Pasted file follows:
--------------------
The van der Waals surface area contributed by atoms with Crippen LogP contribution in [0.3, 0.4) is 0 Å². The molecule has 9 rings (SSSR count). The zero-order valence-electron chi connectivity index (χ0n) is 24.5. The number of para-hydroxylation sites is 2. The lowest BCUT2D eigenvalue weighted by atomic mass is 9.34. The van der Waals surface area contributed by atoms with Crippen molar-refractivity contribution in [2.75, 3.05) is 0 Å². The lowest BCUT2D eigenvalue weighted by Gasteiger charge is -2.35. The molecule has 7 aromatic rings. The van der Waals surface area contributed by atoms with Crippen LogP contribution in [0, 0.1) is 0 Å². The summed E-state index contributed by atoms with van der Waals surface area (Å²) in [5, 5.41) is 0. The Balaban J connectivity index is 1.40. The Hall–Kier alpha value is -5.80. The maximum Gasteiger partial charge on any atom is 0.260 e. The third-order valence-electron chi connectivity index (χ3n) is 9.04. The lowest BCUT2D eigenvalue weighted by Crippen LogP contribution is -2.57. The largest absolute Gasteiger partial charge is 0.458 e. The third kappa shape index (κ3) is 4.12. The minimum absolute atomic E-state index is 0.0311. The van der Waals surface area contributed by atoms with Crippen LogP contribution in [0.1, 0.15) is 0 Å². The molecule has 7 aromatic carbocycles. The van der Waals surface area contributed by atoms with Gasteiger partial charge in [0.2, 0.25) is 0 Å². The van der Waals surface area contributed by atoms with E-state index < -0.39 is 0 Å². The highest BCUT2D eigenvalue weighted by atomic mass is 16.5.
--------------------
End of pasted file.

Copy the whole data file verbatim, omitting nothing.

The van der Waals surface area contributed by atoms with Crippen LogP contribution in [0.3, 0.4) is 0 Å². The molecule has 9 rings (SSSR count). The zero-order valence-electron chi connectivity index (χ0n) is 24.5. The number of para-hydroxylation sites is 2. The lowest BCUT2D eigenvalue weighted by atomic mass is 9.34. The van der Waals surface area contributed by atoms with Crippen molar-refractivity contribution in [2.75, 3.05) is 0 Å². The lowest BCUT2D eigenvalue weighted by Gasteiger charge is -2.35. The molecule has 7 aromatic rings. The van der Waals surface area contributed by atoms with Crippen LogP contribution in [0, 0.1) is 0 Å². The summed E-state index contributed by atoms with van der Waals surface area (Å²) in [5, 5.41) is 0. The Balaban J connectivity index is 1.40. The Hall–Kier alpha value is -5.80. The maximum Gasteiger partial charge on any atom is 0.260 e. The third-order valence-electron chi connectivity index (χ3n) is 9.04. The lowest BCUT2D eigenvalue weighted by Crippen LogP contribution is -2.57. The largest absolute Gasteiger partial charge is 0.458 e. The third kappa shape index (κ3) is 4.12. The minimum absolute atomic E-state index is 0.0311. The van der Waals surface area contributed by atoms with Crippen LogP contribution in [0.1, 0.15) is 0 Å². The molecule has 7 aromatic carbocycles. The van der Waals surface area contributed by atoms with Gasteiger partial charge in [0.2, 0.25) is 0 Å². The van der Waals surface area contributed by atoms with E-state index < -0.39 is 0 Å². The highest BCUT2D eigenvalue weighted by atomic mass is 16.5.